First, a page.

Symbols of the world's religions



Ramjoo Abdulla

Between 5 to 6 P.M. a few games of kho-kho were played, while preparations for atya-patya tonight are afoot. Naval is arranging to have strings of electric bulbs across the compound to provide light. After supper, at about 9 P.M., the game started. The compound was flooded with brilliant illumination and all were in the best of spirits. Baba also seemed to take a very keen interest in the game, although since evening he was much reserved, dull and seemed to be brooding over something.

The game was in full swing, being continued since only half an hour, when all of a sudden, while running across the lines drawn on the ground for the game, Baba collided against Babu (Cyclewalla) with a terrific impact. Apparently his right toe got dislocated.

The very next moment, Baba ran into the dining hall limping on one foot. Immediately he seemed to be suffering excruciating pain, his face was all aghast and pale, and beads of perspiration came out all over the face and body. He even vomited out the stomach contents. All the while, Baba kept on telling us that he was dying, that he wanted to do one thing and quite the contrary has happened!

The gay atmosphere was thus suddenly transformed into one of tense excitement. With anxious faces, and in whispering tones we discussed the possible means of relieving the pain, when twice or thrice Baba repeated that a doctor be brought. In the heat of excitement we all were taken in, even Gustadji whom Baba had that very morning particularly instructed not to call in medical help for him in any case — and so Rustom and Nervous went out for a bone-setter.

Baba was seen to be suffering with violent internal shocks, so much so that in spite of so many of us trying to press and massage his arms and limbs, the whole body was thrilling and vibrating. In spite of the pains and the apparently terrible conditions, Baba explained that he does not mind if instead of the toe, even the whole leg is broken; but it is the internal shocks that are taking the very life out of him, and which the body is hardly equal to bear in this weak condition due to continuous fasting. He said he knew all this and it was one of the phases of his internal working, which not being spent in the direction desired, has come back upon him with such severity.

After an hour or so, the paroxysms of shock ceased, and then measures were adopted to alleviate the external pain of the toe. In order to demonstrate that it was not really the dislocated toe that had caused him so much agony, Baba suddenly got up to the great relief of all, and actually ran around the compound without any limp or lurch. Soon after, the bone-setter arrived! But contrary to allowing him to treat the dislocated toe, Baba even refused him an inspection, and the bone-setter had to return back without even seeing his supposed patient.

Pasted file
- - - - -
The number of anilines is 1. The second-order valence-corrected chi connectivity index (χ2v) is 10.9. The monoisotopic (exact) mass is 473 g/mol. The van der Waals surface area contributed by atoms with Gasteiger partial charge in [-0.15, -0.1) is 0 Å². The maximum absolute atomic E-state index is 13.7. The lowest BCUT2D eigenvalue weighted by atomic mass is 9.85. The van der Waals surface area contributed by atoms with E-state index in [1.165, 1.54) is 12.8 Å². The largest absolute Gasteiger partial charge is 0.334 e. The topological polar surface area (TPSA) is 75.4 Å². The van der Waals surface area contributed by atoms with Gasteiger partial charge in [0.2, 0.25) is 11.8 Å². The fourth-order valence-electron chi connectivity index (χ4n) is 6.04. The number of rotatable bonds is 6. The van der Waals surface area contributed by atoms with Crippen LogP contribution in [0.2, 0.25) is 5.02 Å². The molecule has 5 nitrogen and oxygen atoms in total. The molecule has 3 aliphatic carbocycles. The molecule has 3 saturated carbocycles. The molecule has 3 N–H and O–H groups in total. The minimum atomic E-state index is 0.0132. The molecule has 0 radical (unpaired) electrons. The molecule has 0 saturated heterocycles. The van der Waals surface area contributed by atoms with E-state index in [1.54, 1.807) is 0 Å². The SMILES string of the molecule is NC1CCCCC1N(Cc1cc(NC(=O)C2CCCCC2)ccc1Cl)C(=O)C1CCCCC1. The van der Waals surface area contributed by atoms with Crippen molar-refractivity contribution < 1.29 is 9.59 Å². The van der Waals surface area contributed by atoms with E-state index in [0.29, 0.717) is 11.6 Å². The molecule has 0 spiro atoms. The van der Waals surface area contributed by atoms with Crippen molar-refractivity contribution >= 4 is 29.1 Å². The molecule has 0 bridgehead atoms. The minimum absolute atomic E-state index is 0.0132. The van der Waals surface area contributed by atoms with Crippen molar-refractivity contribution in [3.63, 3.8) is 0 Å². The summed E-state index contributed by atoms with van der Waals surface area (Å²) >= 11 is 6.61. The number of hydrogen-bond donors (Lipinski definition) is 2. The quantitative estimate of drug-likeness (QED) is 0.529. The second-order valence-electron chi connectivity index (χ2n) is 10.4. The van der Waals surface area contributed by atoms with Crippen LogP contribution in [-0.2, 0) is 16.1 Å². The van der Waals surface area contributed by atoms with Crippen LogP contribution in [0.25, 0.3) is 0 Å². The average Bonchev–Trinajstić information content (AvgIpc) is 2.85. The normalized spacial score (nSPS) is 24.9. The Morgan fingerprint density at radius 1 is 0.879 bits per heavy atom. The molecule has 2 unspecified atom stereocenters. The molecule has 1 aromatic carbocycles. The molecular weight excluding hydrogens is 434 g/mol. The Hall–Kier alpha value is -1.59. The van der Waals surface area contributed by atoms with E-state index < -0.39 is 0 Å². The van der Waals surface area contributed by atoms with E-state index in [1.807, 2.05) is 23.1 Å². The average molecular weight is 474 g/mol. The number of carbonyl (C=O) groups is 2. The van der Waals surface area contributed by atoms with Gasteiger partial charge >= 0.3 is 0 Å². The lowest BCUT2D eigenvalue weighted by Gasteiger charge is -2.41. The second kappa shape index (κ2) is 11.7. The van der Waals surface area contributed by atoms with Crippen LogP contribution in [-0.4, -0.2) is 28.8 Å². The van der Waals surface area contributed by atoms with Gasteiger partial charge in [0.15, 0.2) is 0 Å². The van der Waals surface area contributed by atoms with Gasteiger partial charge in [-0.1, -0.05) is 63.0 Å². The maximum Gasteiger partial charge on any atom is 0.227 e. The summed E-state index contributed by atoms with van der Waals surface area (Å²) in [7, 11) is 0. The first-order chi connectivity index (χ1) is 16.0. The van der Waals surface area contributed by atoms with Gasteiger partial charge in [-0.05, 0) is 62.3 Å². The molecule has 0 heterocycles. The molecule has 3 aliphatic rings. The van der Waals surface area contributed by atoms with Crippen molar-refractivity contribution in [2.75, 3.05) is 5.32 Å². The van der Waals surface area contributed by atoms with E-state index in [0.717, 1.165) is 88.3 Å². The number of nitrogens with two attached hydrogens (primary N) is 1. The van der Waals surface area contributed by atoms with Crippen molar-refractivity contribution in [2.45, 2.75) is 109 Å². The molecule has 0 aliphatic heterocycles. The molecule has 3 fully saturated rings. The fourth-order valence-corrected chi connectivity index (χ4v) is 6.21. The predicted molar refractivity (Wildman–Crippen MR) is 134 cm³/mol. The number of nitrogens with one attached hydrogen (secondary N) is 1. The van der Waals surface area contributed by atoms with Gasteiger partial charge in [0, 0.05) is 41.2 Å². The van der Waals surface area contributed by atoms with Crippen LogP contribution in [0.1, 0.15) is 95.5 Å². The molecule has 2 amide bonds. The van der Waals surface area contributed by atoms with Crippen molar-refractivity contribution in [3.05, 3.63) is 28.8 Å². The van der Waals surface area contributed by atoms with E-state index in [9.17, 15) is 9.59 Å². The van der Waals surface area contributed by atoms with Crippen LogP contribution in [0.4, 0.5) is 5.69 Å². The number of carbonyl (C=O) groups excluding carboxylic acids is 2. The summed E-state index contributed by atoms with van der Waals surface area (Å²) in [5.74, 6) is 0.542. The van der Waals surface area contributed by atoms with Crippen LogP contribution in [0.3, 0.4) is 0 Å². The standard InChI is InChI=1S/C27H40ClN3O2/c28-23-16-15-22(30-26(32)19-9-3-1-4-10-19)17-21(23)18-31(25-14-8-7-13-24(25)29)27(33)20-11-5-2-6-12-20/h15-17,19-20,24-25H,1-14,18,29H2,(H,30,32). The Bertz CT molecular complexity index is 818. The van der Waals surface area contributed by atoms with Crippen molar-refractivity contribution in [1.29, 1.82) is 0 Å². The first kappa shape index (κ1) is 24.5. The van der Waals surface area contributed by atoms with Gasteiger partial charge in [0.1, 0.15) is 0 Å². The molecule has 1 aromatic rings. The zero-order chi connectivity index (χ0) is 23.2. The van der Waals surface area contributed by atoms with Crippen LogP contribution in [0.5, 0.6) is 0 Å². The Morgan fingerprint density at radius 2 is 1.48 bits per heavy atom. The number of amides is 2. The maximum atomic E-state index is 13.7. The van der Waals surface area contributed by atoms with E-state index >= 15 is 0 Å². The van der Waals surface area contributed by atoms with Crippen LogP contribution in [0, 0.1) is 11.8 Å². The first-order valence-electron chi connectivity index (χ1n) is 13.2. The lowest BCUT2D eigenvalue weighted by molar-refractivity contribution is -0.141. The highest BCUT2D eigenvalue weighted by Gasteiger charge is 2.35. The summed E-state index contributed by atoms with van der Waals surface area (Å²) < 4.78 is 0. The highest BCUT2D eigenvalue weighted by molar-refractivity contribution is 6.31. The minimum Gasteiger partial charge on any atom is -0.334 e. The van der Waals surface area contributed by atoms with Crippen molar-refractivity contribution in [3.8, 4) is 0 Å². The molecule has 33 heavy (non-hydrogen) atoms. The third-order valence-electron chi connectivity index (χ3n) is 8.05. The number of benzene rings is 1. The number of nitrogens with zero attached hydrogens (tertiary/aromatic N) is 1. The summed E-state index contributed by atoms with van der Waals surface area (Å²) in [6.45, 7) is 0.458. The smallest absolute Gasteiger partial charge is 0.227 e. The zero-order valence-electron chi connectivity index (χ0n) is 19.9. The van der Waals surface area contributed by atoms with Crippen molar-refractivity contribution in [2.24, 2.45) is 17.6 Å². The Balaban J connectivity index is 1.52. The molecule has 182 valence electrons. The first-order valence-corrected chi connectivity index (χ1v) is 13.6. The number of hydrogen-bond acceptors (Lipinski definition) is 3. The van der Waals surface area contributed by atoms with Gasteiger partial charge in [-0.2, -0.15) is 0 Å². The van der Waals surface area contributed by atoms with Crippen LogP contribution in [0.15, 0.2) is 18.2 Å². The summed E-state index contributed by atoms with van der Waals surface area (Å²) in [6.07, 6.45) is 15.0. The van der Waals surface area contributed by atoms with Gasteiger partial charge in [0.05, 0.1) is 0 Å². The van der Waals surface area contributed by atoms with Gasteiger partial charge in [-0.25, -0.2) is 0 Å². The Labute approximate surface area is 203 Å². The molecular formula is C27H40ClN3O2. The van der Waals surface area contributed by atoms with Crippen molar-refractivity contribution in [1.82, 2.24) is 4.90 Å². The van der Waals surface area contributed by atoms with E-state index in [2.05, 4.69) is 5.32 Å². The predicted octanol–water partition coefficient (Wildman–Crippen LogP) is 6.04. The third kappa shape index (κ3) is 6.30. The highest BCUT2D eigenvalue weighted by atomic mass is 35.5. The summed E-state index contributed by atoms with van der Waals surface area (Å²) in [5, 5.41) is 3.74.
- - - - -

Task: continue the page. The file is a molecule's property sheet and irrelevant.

Although he was paid his full charges, Rs. 35/- as agreed, the doctor was much disappointed and even mystified. When Rustom in an awkward way finally told him that the patient was now all right and there was no need of any inspection, the doctor could not help putting in, "Even if you don't require any further treatment from me, I won't insist; but what harm is there if I inspect the injury, since I am here, and have received my full fees? An accident, sending you out at late hours in search of medical help from a great distance, you now say, has proved a trivial affair. Perhaps it may develop seriously and there may be only a temporary lull in the pain."

Yet, we somehow managed to take out the bone-setter Saheb and came to Baba in the dining room. Hot water was poured on the injured toe as fomentation, and then a medicinal root applied, and finally it was securely bandaged. Once again, the atmosphere became normal and all began to breathe freely.

Then addressing the party sitting around him, Baba asked, "Can anyone guess as to what is the meaning of this accident?" Thereupon, one by one, all tried to solve the puzzle and gave the possible explanations as per respective opinions; but none came up to the mark. Baba explaining further said, "You remember, I have told you very often that ------- is the most unfortunate of the Circle and that either he will go mad or die some death." All acquiesced in this. Then continuing Baba said, "This shock concerns him, I tried for him but failed. Really he is the unfortunate of the lot and you will hear something about him within a week or so."

RAMJOO'S DIARY, pp. 148-150
1979 © Avatar Meher Baba Perpetual Public Charitable Trust


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